Those within the financial services sector must be particularly mindful of their regulatory obligations in respect of money laundering, particularly those individuals who hold the money laundering reporting officer senior management function. We are increasingly seeing greater scrutiny by the Financial Conduct Authority (FCA) in this area with, in some cases, enquiries being raised by the FCA as to whether firms have sufficient capability and expertise to address money laundering issues.

Portrait of Andrew Sackey

Andrew Sackey

Partner

The UK government is committed to harnessing the knowledge of the private sector, and regulated businesses in particular, in combatting corruption. The revised CPS guidance is an indication that it intends to take a more aggressive approach when deciding whether to prosecute in cases where the required reporting standards are not adhered to.

According to the most recent annual figures released by the National Crime Agency (NCA), over 570,000 SARs have already been submitted for the period 2019-20. The practical concern will be that the confirmation by the CPS of its charging position will simply increase the number of SARs submitted.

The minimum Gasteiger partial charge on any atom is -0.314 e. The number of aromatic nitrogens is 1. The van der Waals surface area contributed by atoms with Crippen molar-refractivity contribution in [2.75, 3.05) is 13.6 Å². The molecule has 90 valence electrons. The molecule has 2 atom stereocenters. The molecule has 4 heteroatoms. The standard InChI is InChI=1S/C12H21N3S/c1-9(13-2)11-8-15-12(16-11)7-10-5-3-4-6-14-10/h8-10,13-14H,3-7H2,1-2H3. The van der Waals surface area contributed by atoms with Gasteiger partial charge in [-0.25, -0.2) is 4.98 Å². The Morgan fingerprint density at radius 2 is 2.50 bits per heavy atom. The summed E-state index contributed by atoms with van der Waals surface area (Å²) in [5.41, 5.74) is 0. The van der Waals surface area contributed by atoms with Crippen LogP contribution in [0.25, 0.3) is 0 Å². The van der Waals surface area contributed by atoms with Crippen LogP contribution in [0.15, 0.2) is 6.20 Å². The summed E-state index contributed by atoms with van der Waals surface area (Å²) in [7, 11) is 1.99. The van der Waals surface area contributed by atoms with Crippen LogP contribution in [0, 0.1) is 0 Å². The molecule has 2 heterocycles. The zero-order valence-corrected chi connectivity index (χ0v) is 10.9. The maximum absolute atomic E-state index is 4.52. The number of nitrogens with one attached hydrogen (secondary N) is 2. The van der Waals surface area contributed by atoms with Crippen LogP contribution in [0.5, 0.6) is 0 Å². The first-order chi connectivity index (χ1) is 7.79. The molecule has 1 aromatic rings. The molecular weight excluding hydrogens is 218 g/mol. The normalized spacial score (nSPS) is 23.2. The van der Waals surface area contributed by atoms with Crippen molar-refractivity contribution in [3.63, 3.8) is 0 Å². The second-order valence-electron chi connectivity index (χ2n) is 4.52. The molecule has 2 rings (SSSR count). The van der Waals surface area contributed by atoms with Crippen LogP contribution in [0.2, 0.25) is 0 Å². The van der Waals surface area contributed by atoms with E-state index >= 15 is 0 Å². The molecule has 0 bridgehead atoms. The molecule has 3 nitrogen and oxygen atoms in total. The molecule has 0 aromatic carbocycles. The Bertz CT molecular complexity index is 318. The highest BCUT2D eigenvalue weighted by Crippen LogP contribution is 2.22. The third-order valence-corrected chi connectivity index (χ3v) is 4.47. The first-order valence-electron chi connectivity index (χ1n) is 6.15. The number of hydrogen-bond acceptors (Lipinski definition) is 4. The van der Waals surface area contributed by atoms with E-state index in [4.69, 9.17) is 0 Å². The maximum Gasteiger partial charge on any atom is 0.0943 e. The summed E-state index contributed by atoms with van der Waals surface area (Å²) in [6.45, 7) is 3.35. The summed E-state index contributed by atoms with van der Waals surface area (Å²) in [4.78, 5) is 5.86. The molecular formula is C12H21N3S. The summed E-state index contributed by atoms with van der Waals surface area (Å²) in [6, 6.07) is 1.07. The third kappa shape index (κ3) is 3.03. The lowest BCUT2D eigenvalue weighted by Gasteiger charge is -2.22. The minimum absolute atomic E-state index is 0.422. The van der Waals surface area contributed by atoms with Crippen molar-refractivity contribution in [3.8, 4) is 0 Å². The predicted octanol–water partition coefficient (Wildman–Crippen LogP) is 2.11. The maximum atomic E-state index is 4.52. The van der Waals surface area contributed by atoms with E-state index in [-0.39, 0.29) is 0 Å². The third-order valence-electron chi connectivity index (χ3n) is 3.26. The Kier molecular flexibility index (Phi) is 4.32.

In its 2019 report on the regime (204-page / 2.8MB PDF), the Law Commission recognised that requiring those with a reporting obligation to file a SAR whenever they have a “suspicion” means that the trigger for reporting is a light one. Confirmation that there is no requirement to prove a predicate offence for a successful prosecution under section 330 is significant. The difficulty is in ensuring that the burden of reporting is proportionate to the gravity of the conduct; the value of the criminal property; and the benefit to law enforcement agencies of the intelligence – so ensuring that law enforcement is not simply flooded with low quality SARs.

The Law Commission sought to address this by recommending that statutory guidance be produced on what might amount to a “suspicion” of money laundering. In the meantime, the NCA has recently published revised guidance on submitting better quality SARs (24-page / 416KB PDF). This goes some way to help balance the competing interests at stake, although many feel the examples in the guidance do not allow for the complexities of ‘real world’ commercial transactions.

The UK government is committed to harnessing the knowledge of the private sector, and regulated businesses in particular, in combatting corruption. The revised CPS guidance is an indication that it intends to take a more aggressive approach when deciding whether to prosecute in cases where the required reporting standards are not adhered to.